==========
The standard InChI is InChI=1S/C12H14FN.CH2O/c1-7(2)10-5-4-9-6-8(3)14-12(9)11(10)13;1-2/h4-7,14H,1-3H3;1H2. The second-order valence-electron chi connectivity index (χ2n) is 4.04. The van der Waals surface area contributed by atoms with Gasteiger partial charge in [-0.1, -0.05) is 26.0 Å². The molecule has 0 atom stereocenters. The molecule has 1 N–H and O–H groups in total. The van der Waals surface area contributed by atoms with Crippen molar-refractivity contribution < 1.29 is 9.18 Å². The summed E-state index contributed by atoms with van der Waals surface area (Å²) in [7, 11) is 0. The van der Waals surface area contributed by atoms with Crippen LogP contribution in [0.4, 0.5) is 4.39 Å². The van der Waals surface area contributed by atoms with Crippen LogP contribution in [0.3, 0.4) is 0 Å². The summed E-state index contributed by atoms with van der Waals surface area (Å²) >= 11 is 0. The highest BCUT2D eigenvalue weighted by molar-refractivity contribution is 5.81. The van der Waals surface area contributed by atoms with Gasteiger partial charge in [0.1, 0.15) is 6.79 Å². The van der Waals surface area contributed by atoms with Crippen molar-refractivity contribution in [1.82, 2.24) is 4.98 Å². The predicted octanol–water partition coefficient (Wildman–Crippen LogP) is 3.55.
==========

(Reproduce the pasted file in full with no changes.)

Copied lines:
The standard InChI is InChI=1S/C12H14FN.CH2O/c1-7(2)10-5-4-9-6-8(3)14-12(9)11(10)13;1-2/h4-7,14H,1-3H3;1H2. The second-order valence-electron chi connectivity index (χ2n) is 4.04. The van der Waals surface area contributed by atoms with Gasteiger partial charge in [-0.1, -0.05) is 26.0 Å². The molecule has 0 atom stereocenters. The molecule has 1 N–H and O–H groups in total. The van der Waals surface area contributed by atoms with Crippen molar-refractivity contribution < 1.29 is 9.18 Å². The summed E-state index contributed by atoms with van der Waals surface area (Å²) in [7, 11) is 0. The van der Waals surface area contributed by atoms with Crippen LogP contribution in [0.4, 0.5) is 4.39 Å². The van der Waals surface area contributed by atoms with Crippen LogP contribution in [0.3, 0.4) is 0 Å². The summed E-state index contributed by atoms with van der Waals surface area (Å²) >= 11 is 0. The highest BCUT2D eigenvalue weighted by molar-refractivity contribution is 5.81. The van der Waals surface area contributed by atoms with Gasteiger partial charge in [0.1, 0.15) is 6.79 Å². The van der Waals surface area contributed by atoms with Crippen molar-refractivity contribution in [1.82, 2.24) is 4.98 Å². The predicted octanol–water partition coefficient (Wildman–Crippen LogP) is 3.55.